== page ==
Hide this

Results from Google Books

Click on a thumbnail to go to Google Books.

The Apple-Pip Princess by Jane Ray

The Apple-Pip Princess (2008)

by Jane Ray

MembersReviewsPopularityAverage ratingMentions
835145,226 (4.25)4

Sign up for LibraryThing to find out whether you'll like this book.

No current Talk conversations about this book.

» See also 4 mentions

Showing 5 of 5
Totally predictable story, but nice nonetheless. And I loved the fresh illustrations, especially the silhouette near the end. ( )
  Cheryl_in_CC_NV | Jun 6, 2016 |
This picture book tells the tale of three princesses in line for the throne. The littlest princess shows that hard work and the caring of others will get you far in life. I think the lesson in this fairytale is far better then most.
  SRThompson | Nov 20, 2014 |
In this gorgeous original fairy-tale from English author/artist Jane Ray, an elderly king - weighed down by sorrow after the death of his wife - proclaims that, of his three daughters, his kingdom will go to the one who makes the greatest 'mark' on their land. Suzanna, the clever eldest, decides to build a massive wooden tower, in order to demonstrate her importance; while Miranda, the vain middle one, builds a metal tower to mirror her beauty. It is the youngest daughter, humble Serenity, who has no idea what to do, who triumphs in the end, however, using her mother's box of blessings to transform the land itself into a lush paradise...

Visually stunning - as usual with her books, I loved Ray's artwork here, with its beautiful colors, golden accents, and mosaic-like sensibility - and boasting an appealing tale, The Apple-Pip Princess is structured like a traditional tale (three sisters, a competition, etc.), but imparts a very contemporary ethic of caring for the environment. I appreciated the message, and the fact that it was embedded in an entertaining story, I appreciated the fact that the royal family here are of African descent/appearance (one can't describe them as being "African-American," as I have seen some reviewers do, as this is not, of course, an American book), and I simply loved the artwork! All in all, a top-notch picture-book, one I recommend to all young fairy-tale lovers, and to fans of Jane Ray. ( )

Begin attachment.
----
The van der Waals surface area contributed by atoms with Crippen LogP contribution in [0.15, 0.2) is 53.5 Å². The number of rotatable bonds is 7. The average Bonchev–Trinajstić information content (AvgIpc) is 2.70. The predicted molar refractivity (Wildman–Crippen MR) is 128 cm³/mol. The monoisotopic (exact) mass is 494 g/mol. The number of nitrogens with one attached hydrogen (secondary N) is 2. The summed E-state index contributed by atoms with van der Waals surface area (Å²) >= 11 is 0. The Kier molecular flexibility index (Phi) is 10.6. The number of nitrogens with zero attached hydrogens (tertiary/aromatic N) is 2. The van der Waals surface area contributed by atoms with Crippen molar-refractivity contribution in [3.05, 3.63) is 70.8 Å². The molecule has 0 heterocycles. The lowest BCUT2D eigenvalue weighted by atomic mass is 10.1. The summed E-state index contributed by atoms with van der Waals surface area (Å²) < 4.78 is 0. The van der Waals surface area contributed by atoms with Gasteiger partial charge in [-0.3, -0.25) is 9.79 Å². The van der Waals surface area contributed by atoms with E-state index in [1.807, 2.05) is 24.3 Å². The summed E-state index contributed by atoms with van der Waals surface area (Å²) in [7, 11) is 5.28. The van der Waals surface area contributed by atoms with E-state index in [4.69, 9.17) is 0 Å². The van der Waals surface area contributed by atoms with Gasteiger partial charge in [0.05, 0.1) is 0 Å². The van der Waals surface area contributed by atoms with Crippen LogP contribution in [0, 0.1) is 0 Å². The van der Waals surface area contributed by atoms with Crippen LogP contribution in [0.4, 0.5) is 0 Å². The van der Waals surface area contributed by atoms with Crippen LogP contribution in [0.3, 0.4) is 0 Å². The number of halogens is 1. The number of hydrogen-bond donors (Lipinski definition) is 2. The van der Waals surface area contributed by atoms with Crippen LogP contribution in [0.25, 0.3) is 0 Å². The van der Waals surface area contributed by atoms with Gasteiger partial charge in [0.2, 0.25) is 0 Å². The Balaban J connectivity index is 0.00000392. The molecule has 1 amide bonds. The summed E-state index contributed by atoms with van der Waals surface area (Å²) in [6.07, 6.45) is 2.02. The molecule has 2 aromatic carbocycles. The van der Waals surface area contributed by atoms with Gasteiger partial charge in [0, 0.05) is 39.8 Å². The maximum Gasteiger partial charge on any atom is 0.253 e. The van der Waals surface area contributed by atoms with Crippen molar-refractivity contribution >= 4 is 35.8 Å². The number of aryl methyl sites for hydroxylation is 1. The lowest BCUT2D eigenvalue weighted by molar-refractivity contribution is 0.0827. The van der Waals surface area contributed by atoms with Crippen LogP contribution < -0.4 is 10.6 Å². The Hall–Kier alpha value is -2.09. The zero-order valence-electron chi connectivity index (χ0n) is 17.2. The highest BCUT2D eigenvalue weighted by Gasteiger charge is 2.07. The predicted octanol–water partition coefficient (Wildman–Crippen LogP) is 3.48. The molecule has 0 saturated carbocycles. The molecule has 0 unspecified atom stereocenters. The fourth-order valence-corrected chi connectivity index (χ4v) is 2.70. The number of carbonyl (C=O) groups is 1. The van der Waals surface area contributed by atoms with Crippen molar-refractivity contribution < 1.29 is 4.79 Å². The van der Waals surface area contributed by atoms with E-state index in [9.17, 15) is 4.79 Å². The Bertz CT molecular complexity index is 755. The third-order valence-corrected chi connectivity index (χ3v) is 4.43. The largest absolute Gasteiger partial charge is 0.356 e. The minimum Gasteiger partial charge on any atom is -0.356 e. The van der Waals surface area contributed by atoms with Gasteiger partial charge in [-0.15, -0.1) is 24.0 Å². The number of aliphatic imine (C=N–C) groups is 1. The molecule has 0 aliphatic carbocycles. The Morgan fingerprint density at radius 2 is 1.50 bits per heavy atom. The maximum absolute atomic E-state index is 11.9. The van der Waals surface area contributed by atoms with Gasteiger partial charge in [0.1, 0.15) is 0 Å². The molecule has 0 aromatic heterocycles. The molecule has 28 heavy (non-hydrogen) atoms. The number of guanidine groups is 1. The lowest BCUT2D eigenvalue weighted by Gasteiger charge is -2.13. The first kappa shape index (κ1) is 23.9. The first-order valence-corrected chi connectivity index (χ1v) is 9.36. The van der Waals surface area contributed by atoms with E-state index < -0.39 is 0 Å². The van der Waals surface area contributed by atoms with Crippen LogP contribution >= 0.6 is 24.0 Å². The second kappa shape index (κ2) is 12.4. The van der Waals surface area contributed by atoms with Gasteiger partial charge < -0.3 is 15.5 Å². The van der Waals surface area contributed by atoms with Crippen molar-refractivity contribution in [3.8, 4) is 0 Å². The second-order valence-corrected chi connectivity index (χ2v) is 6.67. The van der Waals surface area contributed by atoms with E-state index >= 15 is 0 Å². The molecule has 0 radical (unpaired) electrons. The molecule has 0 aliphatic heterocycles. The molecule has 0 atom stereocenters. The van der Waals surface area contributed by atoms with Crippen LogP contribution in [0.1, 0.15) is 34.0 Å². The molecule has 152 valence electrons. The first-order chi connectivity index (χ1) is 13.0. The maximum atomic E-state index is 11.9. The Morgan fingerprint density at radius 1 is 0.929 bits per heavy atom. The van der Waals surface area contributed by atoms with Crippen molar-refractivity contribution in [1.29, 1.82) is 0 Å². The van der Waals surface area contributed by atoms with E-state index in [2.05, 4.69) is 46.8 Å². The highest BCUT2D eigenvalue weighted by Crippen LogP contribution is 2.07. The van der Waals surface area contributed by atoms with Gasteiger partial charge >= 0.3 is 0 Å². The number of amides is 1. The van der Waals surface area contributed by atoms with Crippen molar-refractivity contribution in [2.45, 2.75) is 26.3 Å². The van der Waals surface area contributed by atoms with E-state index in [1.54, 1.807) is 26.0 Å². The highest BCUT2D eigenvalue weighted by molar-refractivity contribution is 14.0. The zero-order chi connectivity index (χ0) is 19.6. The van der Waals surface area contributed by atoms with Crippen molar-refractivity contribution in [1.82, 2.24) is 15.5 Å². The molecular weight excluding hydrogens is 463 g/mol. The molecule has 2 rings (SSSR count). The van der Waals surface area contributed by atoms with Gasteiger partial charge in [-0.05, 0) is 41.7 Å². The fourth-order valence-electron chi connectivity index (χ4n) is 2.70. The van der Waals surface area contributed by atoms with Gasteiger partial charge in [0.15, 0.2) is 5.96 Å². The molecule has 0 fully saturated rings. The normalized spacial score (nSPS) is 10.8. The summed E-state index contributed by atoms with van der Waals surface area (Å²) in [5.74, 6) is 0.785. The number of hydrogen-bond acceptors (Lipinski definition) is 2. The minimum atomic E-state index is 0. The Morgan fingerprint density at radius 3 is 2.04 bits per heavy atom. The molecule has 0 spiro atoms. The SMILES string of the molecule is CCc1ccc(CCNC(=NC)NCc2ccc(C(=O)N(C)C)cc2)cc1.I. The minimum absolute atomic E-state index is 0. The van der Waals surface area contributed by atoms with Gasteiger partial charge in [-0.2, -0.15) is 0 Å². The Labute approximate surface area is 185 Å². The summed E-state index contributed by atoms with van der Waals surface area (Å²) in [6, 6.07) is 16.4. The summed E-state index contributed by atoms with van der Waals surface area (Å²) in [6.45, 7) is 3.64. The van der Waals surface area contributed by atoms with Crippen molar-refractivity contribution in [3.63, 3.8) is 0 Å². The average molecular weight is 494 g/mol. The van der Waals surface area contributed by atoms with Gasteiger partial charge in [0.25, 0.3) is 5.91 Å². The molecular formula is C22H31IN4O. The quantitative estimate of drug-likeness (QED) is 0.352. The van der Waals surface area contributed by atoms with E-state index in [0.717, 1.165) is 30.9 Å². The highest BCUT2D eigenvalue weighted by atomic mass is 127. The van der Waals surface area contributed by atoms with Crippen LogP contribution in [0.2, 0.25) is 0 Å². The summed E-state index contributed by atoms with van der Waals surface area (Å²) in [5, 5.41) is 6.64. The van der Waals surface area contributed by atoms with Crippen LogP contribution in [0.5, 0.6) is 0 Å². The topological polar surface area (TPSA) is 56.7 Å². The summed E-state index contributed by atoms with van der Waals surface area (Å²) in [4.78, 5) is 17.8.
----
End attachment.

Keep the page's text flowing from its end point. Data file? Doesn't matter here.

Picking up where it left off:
AbigailAdams26 | Apr 14, 2013 |
First things first: How many times, seriously, do you read a fairy-tale with a black protagonist? Particularly a real, honest-to-goodness princess? Not a merchant's daughter or a scholar's daughter or a randomly wealthy girl. Not a retelling of Goldilocks or Red Riding Hood.

The answer is probably never, unless you make a special effort. And even then... close to never.

This is not a traditional fairy tale, nor a retelling of one. But it reads like it is. Three princesses are competing to see which one will inherit the kingdom. Two of them go waaaaaay overboard and requisition all the metal and wood in the kingdom (even roofs and fences and bells) to build towers to aggrandize themselves. ("They'll be so happy to be ruled by me, they won't mind being poor and hungry!" Yeah, right. Plus, they're throwing people willy-nilly into the dungeon.)

The third, aptly named Serenity, fears she can't do anything, but she uses her mother's gift to try, and - with the gift and with help from the rest of her country - replants, apparently, the entire countryside. In a week. Well, there's some magic involved, and it flows together nicely.

The language is rich and deep, and very evocative. It is a bit of a long story, and some of the metaphors involved may go right over a smaller child's head - keep the 4 - 8 age range in mind. ( )
  conuly | Jun 15, 2009 |
My four-year-old loves this book and asks me to read it again and again. ( )
  byroade | Aug 2, 2008 |
Showing 5 of 5
no reviews | add a review
You must log in to edit Common Knowledge data.
For more help see the Common Knowledge help page.
Series (with order)
Canonical title
Original title
Alternative titles
Original publication date
Important places
Important events
Related movies
Awards and honors
First words
Last words
Disambiguation notice
Publisher's editors
Publisher series
Original language

References to this work on external resources.

Wikipedia in English


Book description
Haiku summary

Amazon.com Product Description (ISBN 0763637475, Hardcover)

With sumptuous artwork, Jane Ray tells an original fairy tale of a humble princess whose love for nature’s beauty restores a kingdom.

Once there was a kingdom full of laughter, happiness, trees, and birdsong. But when the queen dies, the land becomes quiet and barren, and everyone is filled with sadness. What will make the kingdom bloom again? Can Serenity, the youngest of three princesses, bring hope and life back to her kingdom with a single apple pip — a precious seed left to her by her mother? This original fairy tale is brought to life and exquisitely illustrated by the internationally renowned Jane Ray.

(retrieved from Amazon Thu, 12 Mar 2015 18:00:00 -0400)

In a land that has stood barren, parched by drought and ravaged by frosts since the Queen's death, the King sets his three daughters the task of making the kingdom bloom again, and discovers that sometimes the smallest things can make the biggest difference.… (more)

Quick Links

Swap Ebooks Audio
30 wanted

Popular covers


Average: (4.25)
2.5 1
3 1
4 11
4.5 2
5 7

Candlewick Press

An edition of this book was published by Candlewick Press.

» Publisher information page

Is this you?

Become a LibraryThing Author.


About | Contact | Privacy/Terms | Help/FAQs | Blog | Store | APIs | TinyCat | Legacy Libraries | Early Reviewers | Common Knowledge | 119,643,427 books! | Top bar: Always visible